Andrea Fraser, Museum Highlights: A Gallery Talk (still), 1989. Courtesy: the artist

 

The Visitor Turns Client

Turning to the current situation, one could get the impression that museums have been involved in a process of adapting to Ukeles’s, Fraser’s, and Green’s criticisms. Picnic rooms, drawing tables, and family tours have become staples of contemporary museums, which now cater in various explicit ways to school groups and families with young children. Elitist art-speak has given way to more approachable registers of language, and programs that aim to bring a more diverse public into museums abound. Yet such initiatives may have less to do with progressive politics than with business models. After all, elitism precludes a larger customer base. And while the range of services offered by museums has been diversified to serve different types of visitors, admission prices—the most tangible barrier to access—have steadily increased.10

With the rise of corporate social media platforms such as Instagram, Facebook, and Twitter, museums now increasingly build their online presence (their digital cultural capital) around user engagement and, increasingly, user-generated content.11 Users are vigorously encouraged to like and share museum-related content so as to extend the reach of the museum as widely as possible. In this environment, the notion of “public” is a concern of the PR departments that manage and advertise to audiences. Exhibitions are conceptualized for specific target groups defined by age, gender, and pastime activity preferences. Calculations are made about specific publics on the basis of previous experiences, which makes it hard to argue for reaching out to new, untested audiences. Doing so might prove unprofitable.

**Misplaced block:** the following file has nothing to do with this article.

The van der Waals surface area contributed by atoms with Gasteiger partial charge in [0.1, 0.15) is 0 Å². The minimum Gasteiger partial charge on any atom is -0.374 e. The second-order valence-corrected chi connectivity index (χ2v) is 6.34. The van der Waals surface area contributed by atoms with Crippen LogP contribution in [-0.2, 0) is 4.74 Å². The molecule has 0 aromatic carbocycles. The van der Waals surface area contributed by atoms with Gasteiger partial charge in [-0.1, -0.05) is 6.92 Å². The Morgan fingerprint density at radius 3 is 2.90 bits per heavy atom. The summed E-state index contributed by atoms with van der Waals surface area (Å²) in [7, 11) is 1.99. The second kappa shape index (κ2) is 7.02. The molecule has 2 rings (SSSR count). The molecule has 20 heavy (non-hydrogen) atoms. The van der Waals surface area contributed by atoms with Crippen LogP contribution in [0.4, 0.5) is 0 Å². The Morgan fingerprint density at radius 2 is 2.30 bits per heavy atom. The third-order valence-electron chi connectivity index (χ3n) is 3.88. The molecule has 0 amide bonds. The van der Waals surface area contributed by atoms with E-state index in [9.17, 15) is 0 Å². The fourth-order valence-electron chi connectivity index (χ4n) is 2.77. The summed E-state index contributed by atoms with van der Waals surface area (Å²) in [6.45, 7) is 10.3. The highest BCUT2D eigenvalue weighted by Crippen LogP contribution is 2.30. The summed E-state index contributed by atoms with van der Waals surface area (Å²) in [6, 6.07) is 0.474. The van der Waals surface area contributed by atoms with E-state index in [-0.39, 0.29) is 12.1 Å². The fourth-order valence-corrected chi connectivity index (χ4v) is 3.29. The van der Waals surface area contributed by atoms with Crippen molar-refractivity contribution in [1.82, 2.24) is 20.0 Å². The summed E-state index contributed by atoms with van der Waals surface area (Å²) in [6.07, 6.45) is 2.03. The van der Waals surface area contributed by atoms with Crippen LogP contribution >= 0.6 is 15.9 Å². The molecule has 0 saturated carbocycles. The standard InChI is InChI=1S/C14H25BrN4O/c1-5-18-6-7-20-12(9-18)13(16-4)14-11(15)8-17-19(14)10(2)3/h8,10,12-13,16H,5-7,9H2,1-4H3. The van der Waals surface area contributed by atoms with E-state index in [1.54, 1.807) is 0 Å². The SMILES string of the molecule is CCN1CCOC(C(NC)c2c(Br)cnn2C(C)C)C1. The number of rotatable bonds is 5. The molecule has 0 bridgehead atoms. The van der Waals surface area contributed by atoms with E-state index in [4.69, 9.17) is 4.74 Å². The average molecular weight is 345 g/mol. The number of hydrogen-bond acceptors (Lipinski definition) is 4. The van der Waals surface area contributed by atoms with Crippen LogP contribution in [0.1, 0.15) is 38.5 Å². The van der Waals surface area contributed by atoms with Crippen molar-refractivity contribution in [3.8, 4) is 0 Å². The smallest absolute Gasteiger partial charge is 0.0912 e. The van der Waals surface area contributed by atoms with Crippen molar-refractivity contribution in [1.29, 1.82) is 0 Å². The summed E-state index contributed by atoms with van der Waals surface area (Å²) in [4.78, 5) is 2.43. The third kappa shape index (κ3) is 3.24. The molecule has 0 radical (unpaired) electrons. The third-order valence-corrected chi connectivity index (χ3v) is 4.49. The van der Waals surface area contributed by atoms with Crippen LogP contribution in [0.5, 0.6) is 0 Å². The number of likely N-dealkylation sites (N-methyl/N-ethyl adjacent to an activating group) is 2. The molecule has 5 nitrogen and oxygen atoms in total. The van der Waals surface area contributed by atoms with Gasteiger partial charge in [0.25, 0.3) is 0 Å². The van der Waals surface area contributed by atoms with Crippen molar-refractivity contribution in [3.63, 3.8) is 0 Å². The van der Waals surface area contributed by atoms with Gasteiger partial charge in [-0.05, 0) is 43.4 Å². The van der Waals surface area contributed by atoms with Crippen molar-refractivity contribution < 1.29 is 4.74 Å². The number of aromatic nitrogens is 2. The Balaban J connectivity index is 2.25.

While these strategies are tied to specific programs, the museum as a whole—its building, its collection, and its overall communications—is considered and conceived of as a brand. The museum has become consumable. Its reach extends beyond the museum walls through online communication, marketing, rentals, and a wide range of merchandise. It becomes public through consumption, while the “general public” has diversified into a defined array of client types. Educational outreach programs exist, yes, but the current crisis has also made painfully clear that these departments are the first to be cut under budget strain.12

 

All Is Business in the Attention Economy

Artists who reflect on the current condition of art museums allude to an environment that, in large part, has merged with a broader creative industry in which the public and the commercial spheres have become inseparable. Moreover, they show that the communication between museum and publics has become more image-centered and no longer prioritizes language.13